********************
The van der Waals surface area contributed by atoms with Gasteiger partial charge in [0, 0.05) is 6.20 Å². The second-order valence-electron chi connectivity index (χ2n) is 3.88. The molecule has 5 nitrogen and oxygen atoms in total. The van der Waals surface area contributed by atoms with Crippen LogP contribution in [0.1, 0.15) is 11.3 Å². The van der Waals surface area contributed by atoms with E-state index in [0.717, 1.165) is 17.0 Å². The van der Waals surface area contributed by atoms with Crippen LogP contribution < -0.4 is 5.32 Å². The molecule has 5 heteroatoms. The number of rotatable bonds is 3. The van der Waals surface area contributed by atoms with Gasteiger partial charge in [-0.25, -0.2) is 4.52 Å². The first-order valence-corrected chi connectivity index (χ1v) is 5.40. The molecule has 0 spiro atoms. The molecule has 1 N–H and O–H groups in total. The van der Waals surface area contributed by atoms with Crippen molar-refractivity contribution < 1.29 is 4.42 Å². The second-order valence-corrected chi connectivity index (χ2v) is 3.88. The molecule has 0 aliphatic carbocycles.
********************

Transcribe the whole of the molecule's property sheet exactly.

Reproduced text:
The van der Waals surface area contributed by atoms with Gasteiger partial charge in [0, 0.05) is 6.20 Å². The second-order valence-electron chi connectivity index (χ2n) is 3.88. The molecule has 5 nitrogen and oxygen atoms in total. The van der Waals surface area contributed by atoms with Crippen LogP contribution in [0.1, 0.15) is 11.3 Å². The van der Waals surface area contributed by atoms with E-state index in [0.717, 1.165) is 17.0 Å². The van der Waals surface area contributed by atoms with Crippen LogP contribution < -0.4 is 5.32 Å². The molecule has 5 heteroatoms. The number of rotatable bonds is 3. The van der Waals surface area contributed by atoms with Gasteiger partial charge in [-0.25, -0.2) is 4.52 Å². The first-order valence-corrected chi connectivity index (χ1v) is 5.40. The molecule has 0 spiro atoms. The molecule has 1 N–H and O–H groups in total. The van der Waals surface area contributed by atoms with Crippen molar-refractivity contribution < 1.29 is 4.42 Å². The second-order valence-corrected chi connectivity index (χ2v) is 3.88. The molecule has 0 aliphatic carbocycles.